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LAUSANNE, Switzerland — The basis for an agreement for a peaceful Iranian nuclear program and a lifting of sanctions against that nation has been reached, European Union foreign policy chief Federica Mogherini announced Thursday.

“We have reached solutions on key parameters of a joint comprehensive plan of action,” she said.

A “broad political agreement with some specifics” was announced in a joint statement from the parties involved in the talks. The agreement puts significant curbs on Iran’s nuclear program but leaves much of it intact.

Iran’s enrichment capacity and stockpile would be limited, and Iran’s sole enrichment facility would be at the Natanz nuclear facility, Mogherini said. Other nuclear facilities would be converted for other uses, she said.

Under the agreement, the nuclear facility at Fordow would be converted to a nuclear physics and technology center, and the facility at Arak would be redesigned as a heavy-water research reactor that will not produce weapons-grade plutonium.

The European Union would terminate all nuclear-related economic and financial sanctions against Iran, and the United States would do the same once Iran’s implementation of the agreement is confirmed, according to announcements of the deal.

The United Nations would terminate all previous resolutions sanctioning Iran and would incorporate other restrictions for an agreed-upon period.

The preliminary agreement will not put an end to the country’s enrichment activities, Iranian Foreign Minister Javad Zarif said.

Iran will, however, abide by the agreement, which would limit enrichment activities to one location, he said.

“None of those measures include closing any of our facilities. The proud people of Iran would never accept that,” he said.

“If fully implemented, this will prevent it from obtaining a nuclear weapon,” President Barack Obama said. “It’s a good deal, a deal that meets our core objectives.”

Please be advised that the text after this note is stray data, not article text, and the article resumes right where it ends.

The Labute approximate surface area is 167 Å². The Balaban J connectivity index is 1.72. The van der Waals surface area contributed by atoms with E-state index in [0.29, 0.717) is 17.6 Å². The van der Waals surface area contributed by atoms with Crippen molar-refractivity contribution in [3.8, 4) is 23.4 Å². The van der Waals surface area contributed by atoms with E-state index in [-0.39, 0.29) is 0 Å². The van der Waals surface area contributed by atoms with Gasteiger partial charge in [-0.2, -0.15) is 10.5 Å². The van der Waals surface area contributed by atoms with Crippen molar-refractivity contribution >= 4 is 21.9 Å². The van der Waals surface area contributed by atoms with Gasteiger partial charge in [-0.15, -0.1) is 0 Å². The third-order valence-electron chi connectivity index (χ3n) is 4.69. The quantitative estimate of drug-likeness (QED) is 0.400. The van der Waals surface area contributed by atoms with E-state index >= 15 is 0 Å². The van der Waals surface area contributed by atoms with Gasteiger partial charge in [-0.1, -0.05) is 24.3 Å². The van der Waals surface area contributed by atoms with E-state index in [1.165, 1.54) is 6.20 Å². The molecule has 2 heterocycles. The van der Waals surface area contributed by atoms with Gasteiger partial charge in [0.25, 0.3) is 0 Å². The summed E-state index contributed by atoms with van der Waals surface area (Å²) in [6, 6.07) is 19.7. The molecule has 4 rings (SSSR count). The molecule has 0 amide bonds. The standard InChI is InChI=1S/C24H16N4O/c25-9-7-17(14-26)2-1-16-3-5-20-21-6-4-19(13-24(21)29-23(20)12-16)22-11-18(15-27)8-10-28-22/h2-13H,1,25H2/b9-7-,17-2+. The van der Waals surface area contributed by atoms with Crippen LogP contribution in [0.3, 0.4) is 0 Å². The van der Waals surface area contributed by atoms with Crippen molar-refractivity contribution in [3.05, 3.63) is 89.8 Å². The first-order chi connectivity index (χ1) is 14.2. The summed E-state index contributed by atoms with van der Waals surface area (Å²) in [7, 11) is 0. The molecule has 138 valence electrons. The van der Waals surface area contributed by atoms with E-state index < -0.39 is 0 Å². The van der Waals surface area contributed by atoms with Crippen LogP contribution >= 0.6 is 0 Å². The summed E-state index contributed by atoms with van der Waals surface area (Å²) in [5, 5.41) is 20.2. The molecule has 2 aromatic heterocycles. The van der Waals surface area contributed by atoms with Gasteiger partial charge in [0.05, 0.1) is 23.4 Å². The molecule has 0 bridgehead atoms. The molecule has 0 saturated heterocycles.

Obama said Iran will not stockpile materials it needs to build a nuclear weapon.

“If Iran cheats, the world will know it,” he said. “If we are suspicious, we will inspect it.”

U.S. Secretary of State John Kerry sent a tweet saying “parameters to resolve major issues” have been reached.

“Found solutions,” Zarif tweeted. “Ready to start drafting immediately.”

“Solutions on key parameters” reached, Iranian President Hassan Rouhani said on Twitter. The European Union’s foreign policy chief, Federica Mogherini, tweeted, “Good news,” regarding the talks.

The goal had been to agree on a framework for a future final nuclear agreement by Tuesday. The talks stretched well past the original deadline.

The statement marks the end of a round of talks that started last week.

Earlier Thursday, as Zarif was walking back to the hotel where the negotiations were being held, he told reporters that a statement was in the works.

The talks, aimed at reaching a preliminary political deal on Iran’s nuclear program, blew past their initial, self-imposed deadline of late Tuesday as Iranian and U.S. negotiators struggled to find compromises on key issues.

But the negotiators have doggedly continued their work in Lausanne, trying to overcome decades of mistrust between Tehran and Washington.

The mutual mistrust has been a serious problem in the talks, Zarif said.

“I believe respect is something that needs to be exercised in practice and in deeds, and I hope that everyone is engaging in that in mutual respect,” he said.